Skip to content

The Lone Ranger

March 25, 2010

Henry with Rody.

For Henry’s birthday, we bought him an Italian rubber bouncy horse, brand name of Rody. It’s green. To my slight disappointment, he preferred the gifts that light up and play garish music, instead of the ones that stand with a regal quiet, like little foreign donkeys, until you bounce them yourselves. I suppose, though, that this is to be expected.

In addition, Henry was, and still is, too little to really bounce the horse properly. But lately, he appreciates Rody and slaps its saddle and says “enh! enh!,” like you actually speak that language, until someone hoists him up 8 inches into the air so he can ride the horse.

My relationship with Rody is complex. He’s a great-looking toy plus he’s supposed to be poison-free, but he smells like lampante, which is the Italian word for really cheap rancid olive oil. (It’s inedible lamp oil.) Half of the time I’m sitting in my living room, I have this sentence running through my head. “Rody smells like lampante.”

Henry’s dad put him on Rody the other night and Henry was laughing up a storm and holding Rody’s ears and bouncing away as I sang the Lone Ranger theme, which you cultured folks might know as the fourth movement of the William Tell Overture. So here we go, everybody all together now:

ba da bom ba da bom ba da bom bom bom
ba da bom ba da bom ba da bom bom bom
ba da bom ba da bom ba da bom bom bom
ba da BAAAHM
ba da bom bom bom

And throughout the whole of that part Henry is bouncing up and down & up and down & up and down, smiling so that I can count all seven teeth.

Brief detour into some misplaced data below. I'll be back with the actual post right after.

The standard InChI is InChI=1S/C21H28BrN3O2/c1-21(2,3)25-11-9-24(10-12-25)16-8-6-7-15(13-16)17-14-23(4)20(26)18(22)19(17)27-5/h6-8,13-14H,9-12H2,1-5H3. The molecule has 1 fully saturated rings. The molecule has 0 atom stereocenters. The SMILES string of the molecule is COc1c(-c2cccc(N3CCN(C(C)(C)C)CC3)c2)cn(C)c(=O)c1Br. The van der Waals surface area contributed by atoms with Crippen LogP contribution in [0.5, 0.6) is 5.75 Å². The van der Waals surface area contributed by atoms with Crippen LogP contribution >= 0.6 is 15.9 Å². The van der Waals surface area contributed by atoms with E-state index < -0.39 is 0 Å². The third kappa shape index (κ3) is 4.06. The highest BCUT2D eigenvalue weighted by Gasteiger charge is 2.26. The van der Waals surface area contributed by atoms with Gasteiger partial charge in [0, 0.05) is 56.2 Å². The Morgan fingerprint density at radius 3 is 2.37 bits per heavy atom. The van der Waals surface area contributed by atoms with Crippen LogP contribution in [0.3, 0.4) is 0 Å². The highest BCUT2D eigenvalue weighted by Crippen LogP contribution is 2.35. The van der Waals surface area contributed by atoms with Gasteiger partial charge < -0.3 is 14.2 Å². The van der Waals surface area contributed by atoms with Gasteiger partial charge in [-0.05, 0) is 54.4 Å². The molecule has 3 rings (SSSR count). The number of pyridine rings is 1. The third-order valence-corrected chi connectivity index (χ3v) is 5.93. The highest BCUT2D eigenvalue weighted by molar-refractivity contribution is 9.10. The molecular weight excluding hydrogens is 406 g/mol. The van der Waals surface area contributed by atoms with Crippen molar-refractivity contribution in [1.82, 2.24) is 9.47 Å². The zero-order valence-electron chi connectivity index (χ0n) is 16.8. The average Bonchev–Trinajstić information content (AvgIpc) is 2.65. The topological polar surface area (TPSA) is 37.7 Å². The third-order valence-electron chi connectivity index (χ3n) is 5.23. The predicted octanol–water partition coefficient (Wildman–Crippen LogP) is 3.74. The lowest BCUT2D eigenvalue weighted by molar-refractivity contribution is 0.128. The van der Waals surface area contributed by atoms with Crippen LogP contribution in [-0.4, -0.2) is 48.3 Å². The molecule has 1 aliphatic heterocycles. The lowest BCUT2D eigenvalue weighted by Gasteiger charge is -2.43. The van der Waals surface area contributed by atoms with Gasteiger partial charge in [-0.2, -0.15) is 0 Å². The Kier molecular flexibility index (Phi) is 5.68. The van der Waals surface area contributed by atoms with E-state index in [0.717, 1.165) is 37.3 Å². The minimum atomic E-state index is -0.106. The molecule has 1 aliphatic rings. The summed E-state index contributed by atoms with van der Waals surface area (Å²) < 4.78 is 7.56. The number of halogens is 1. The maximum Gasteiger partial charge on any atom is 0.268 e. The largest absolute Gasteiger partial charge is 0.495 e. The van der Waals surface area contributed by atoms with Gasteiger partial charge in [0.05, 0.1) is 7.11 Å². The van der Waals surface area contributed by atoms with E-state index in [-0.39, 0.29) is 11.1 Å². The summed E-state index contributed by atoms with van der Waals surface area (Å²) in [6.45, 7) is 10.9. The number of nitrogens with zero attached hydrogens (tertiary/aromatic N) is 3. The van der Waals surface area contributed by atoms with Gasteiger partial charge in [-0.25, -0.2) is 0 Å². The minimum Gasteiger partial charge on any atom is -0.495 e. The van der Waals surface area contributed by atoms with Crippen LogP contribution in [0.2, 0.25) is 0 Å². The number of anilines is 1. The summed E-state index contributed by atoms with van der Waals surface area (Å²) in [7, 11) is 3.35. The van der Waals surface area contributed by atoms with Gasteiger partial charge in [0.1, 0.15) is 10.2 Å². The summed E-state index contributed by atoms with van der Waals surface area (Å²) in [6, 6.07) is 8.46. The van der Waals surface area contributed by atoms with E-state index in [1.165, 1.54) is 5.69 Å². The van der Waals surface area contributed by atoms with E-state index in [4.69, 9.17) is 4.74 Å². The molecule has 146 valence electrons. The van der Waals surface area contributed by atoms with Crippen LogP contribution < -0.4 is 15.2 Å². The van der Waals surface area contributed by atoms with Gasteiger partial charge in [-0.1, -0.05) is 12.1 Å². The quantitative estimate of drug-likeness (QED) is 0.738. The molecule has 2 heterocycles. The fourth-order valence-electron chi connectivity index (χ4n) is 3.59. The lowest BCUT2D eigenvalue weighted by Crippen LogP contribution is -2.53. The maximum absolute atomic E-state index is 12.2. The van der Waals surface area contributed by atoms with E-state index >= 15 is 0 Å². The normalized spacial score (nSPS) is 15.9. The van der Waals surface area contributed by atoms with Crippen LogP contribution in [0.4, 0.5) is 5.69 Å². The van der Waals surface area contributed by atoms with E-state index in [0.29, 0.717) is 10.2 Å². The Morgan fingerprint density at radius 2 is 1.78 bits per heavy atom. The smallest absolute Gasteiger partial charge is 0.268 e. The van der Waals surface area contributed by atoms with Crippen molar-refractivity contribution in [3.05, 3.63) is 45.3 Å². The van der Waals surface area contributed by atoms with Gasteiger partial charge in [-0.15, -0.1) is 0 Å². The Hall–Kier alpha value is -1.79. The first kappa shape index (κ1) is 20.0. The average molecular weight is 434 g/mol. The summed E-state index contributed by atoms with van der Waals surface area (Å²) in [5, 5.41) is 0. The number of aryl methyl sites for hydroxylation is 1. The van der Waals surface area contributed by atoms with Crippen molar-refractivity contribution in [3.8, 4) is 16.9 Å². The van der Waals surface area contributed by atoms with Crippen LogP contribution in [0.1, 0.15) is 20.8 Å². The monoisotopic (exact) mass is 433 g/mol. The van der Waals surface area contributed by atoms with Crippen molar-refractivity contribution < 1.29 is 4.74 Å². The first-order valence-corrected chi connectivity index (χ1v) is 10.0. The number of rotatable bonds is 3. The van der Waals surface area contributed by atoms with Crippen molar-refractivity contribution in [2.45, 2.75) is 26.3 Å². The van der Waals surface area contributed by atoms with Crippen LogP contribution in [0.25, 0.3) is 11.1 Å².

But then, just exactly at the part where the music changes, he stops bouncing up and down and changes his approach — suddenly he’s swaying side to side. He’s dancing. He continues the dance that goes with that section until I finish the song.

Henry loves to dance. I support that. When I casually say “I support that,” what I mean is that it makes me happier than almost anything else in my adult life has. When my mother-in-law once commented “Henry’s the only guy I know who dances to ‘Jingle bells,'” I stood a bit straighter, swelling with parental pride. I have more to say on the dancing . . .

but back to the Lone Ranger. My point is that Henry transitioned just as the music did. At 13 months, does he KNOW? Have I sung the Lone Ranger theme to him enough that he knows what’s going to happen? That’s possible. Or is it that he could he predict the shift in dynamics? I mean, that’s why the Lone Ranger is such a great song, right? Because the shift makes perfect sense.

I often think that great music is music that you’re immediately used to, because it taps into some sort of natural pattern, and activates a pleasure center in your brain. Do you know the song “Crazy” that came out a few years ago? I read heard that there is some sort of machine that a song can be fed through and “they,” industry executives, can predict if it’s going to be a hit. “Crazy” was used and an example of something that everyone would automatically really like.

The Lone Ranger probably would have set off the hit-o-meter, too.

One Comment leave one →
  1. frankly manny permalink
    March 26, 2010 5:36 am

    anabel has a rody who is purple with orange spots on him and he wears a cowboy hat (natch) and doesn’t smell in the least like lampante, so maybe something happened en route from itale to yourn home? also, did you see how the rody was the “toss on the ice to celebrate great ice skating” item of this year’s winter olympics? tiny rodys. not the full sized ones. what if they had tossed the full sized ones?

Leave a Reply

Fill in your details below or click an icon to log in: Logo

You are commenting using your account. Log Out /  Change )

Twitter picture

You are commenting using your Twitter account. Log Out /  Change )

Facebook photo

You are commenting using your Facebook account. Log Out /  Change )

Connecting to %s

%d bloggers like this: